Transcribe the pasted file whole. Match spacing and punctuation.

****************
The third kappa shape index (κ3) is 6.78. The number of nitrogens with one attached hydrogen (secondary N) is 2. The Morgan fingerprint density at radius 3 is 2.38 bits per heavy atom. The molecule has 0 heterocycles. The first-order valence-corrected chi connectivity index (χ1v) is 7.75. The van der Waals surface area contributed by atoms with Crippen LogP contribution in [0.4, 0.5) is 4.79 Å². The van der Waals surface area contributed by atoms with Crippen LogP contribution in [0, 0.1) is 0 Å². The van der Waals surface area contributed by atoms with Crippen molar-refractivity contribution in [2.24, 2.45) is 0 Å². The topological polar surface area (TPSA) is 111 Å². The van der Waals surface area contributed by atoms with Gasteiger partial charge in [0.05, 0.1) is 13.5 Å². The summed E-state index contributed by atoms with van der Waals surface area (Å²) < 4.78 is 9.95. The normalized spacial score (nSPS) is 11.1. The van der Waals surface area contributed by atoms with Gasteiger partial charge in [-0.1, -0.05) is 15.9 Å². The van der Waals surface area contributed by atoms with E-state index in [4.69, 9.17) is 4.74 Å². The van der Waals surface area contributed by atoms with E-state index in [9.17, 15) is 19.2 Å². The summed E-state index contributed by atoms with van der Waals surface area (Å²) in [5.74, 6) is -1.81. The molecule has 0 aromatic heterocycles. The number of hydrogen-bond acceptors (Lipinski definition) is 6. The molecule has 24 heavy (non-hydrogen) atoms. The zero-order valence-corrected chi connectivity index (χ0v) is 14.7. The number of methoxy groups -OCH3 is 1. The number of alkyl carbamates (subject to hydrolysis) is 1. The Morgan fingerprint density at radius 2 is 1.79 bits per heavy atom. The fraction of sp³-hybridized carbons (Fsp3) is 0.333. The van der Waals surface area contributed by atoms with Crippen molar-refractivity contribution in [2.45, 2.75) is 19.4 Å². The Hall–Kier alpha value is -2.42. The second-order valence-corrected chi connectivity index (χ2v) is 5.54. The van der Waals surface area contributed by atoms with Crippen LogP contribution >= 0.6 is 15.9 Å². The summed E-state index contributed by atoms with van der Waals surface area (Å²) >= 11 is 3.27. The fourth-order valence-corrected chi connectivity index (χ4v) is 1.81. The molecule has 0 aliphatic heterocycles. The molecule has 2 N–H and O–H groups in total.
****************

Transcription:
The third kappa shape index (κ3) is 6.78. The number of nitrogens with one attached hydrogen (secondary N) is 2. The Morgan fingerprint density at radius 3 is 2.38 bits per heavy atom. The molecule has 0 heterocycles. The first-order valence-corrected chi connectivity index (χ1v) is 7.75. The van der Waals surface area contributed by atoms with Crippen LogP contribution in [0.4, 0.5) is 4.79 Å². The van der Waals surface area contributed by atoms with Crippen LogP contribution in [0, 0.1) is 0 Å². The van der Waals surface area contributed by atoms with Crippen molar-refractivity contribution in [2.24, 2.45) is 0 Å². The topological polar surface area (TPSA) is 111 Å². The van der Waals surface area contributed by atoms with Gasteiger partial charge in [0.05, 0.1) is 13.5 Å². The summed E-state index contributed by atoms with van der Waals surface area (Å²) < 4.78 is 9.95. The normalized spacial score (nSPS) is 11.1. The van der Waals surface area contributed by atoms with Gasteiger partial charge in [-0.1, -0.05) is 15.9 Å². The van der Waals surface area contributed by atoms with E-state index in [4.69, 9.17) is 4.74 Å². The van der Waals surface area contributed by atoms with E-state index in [9.17, 15) is 19.2 Å². The summed E-state index contributed by atoms with van der Waals surface area (Å²) in [5.74, 6) is -1.81. The molecule has 0 aromatic heterocycles. The number of hydrogen-bond acceptors (Lipinski definition) is 6. The molecule has 24 heavy (non-hydrogen) atoms. The zero-order valence-corrected chi connectivity index (χ0v) is 14.7. The number of methoxy groups -OCH3 is 1. The number of alkyl carbamates (subject to hydrolysis) is 1. The Morgan fingerprint density at radius 2 is 1.79 bits per heavy atom. The fraction of sp³-hybridized carbons (Fsp3) is 0.333. The van der Waals surface area contributed by atoms with Crippen molar-refractivity contribution in [2.45, 2.75) is 19.4 Å². The Hall–Kier alpha value is -2.42. The second-order valence-corrected chi connectivity index (χ2v) is 5.54. The van der Waals surface area contributed by atoms with Crippen LogP contribution >= 0.6 is 15.9 Å². The summed E-state index contributed by atoms with van der Waals surface area (Å²) >= 11 is 3.27. The fourth-order valence-corrected chi connectivity index (χ4v) is 1.81. The molecule has 0 aliphatic heterocycles. The molecule has 2 N–H and O–H groups in total.